Robert Vivian

Open Letter to Late Night Traffic

Robert Vivian

Already you are moving away in the dark at the speed of a cigarette flung out of the driver’s window to tumble in the air in so many dancing sparks and the shifting of the continent deep below toward the making and breaking of mountains and I go with you, each and every one, rocking semi and crying woman in an SUV, beams of headlights set on high in order to spot green, iridescent eyes staring from the side of the road or stark outlines of antlers prefiguring the kill zone and someone is talking on the radio, lonely voice, lonely cantor and believer, broken salesman or announcer intent on telling us the worst and above the voice your dry song stretched out across the pavement smeared with the bygone blood of appalling roadkill, forever gaining, forever losing, dry sigh expressing neither regret nor longing but something stranger, more mysterious, the vehicular world that is part of every heart and psyche in this rural county and beyond, the gigantic wind turbines wheeling in the dark and blinking as if to signal the catching of wind and turning it into profit, but you and I know the wind cannot be harnessed by any churning dynamo however well-meaning and we know your song is meant for a mystic’s heart who has given up all hope of understanding either herself or the night or the acorn in the palm of her hand and then there is the dark you have become a part of that carries over into day and tattered fields of corn whose rows spell out the amazement of earth’s journey to manufactured madness beyond the mega-stores that seek to slowly leech the people of all their savings and oh, how I hear you and oh, how I listen, vast and uncontainable hum skirting out toward the margins of America in so many grids of disappearance, my sere seeker of nowhere and nothing, here, now, and everywhere beyond speeding ticket and head-on collision and billboard proclaiming only God can set you free, late night lullaby and highway prophecy offering nothing, finally, but the drawn out sigh of someone on his or her way to somewhere, anywhere else.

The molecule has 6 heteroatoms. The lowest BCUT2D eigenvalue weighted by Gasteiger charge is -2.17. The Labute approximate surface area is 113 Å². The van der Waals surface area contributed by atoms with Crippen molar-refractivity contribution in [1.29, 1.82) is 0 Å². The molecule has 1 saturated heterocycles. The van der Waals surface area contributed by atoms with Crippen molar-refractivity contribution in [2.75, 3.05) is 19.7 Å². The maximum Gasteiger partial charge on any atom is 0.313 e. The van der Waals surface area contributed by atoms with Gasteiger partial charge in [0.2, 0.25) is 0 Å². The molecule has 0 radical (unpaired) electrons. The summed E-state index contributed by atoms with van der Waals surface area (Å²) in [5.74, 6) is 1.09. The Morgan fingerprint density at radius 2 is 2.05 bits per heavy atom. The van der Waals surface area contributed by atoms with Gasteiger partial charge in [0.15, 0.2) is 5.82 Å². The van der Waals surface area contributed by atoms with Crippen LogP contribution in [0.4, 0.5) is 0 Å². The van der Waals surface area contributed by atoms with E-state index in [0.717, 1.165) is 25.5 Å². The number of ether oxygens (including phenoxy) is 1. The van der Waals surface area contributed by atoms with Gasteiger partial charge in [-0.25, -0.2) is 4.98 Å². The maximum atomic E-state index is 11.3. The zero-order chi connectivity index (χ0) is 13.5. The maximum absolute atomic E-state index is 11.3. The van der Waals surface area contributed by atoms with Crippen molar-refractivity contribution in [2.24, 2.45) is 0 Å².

ROBERT VIVIAN is currently working on a collection of dervish essays. And that’s it, he thinks. Favorite road? 127 heading north from Alma to Roscommon County in MI for how the topography changes and gets wilder and wilder, more trees and rivers.

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